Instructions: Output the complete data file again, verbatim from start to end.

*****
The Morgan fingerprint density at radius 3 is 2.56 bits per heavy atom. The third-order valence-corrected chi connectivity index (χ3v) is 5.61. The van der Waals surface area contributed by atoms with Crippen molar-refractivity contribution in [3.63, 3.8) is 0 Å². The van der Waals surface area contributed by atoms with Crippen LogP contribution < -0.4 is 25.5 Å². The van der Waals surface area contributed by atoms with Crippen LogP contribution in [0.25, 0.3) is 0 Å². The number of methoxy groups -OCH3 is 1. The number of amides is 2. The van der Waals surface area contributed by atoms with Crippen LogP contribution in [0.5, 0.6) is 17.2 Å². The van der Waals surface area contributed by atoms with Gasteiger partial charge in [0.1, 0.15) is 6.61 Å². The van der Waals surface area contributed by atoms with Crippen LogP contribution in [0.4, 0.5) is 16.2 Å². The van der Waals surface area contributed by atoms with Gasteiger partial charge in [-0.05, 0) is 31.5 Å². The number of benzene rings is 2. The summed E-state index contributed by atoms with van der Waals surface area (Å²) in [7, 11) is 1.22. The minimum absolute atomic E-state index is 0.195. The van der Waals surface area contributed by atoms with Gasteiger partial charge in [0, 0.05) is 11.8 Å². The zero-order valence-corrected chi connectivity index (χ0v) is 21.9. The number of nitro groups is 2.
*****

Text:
The Morgan fingerprint density at radius 3 is 2.56 bits per heavy atom. The third-order valence-corrected chi connectivity index (χ3v) is 5.61. The van der Waals surface area contributed by atoms with Crippen molar-refractivity contribution in [3.63, 3.8) is 0 Å². The van der Waals surface area contributed by atoms with Crippen LogP contribution < -0.4 is 25.5 Å². The van der Waals surface area contributed by atoms with Crippen LogP contribution in [0.25, 0.3) is 0 Å². The number of methoxy groups -OCH3 is 1. The number of amides is 2. The van der Waals surface area contributed by atoms with Crippen LogP contribution in [0.5, 0.6) is 17.2 Å². The van der Waals surface area contributed by atoms with Gasteiger partial charge in [0.1, 0.15) is 6.61 Å². The van der Waals surface area contributed by atoms with Crippen LogP contribution in [0.4, 0.5) is 16.2 Å². The van der Waals surface area contributed by atoms with Gasteiger partial charge in [-0.05, 0) is 31.5 Å². The number of benzene rings is 2. The summed E-state index contributed by atoms with van der Waals surface area (Å²) in [7, 11) is 1.22. The minimum absolute atomic E-state index is 0.195. The van der Waals surface area contributed by atoms with Gasteiger partial charge in [0, 0.05) is 11.8 Å². The zero-order valence-corrected chi connectivity index (χ0v) is 21.9. The number of nitro groups is 2.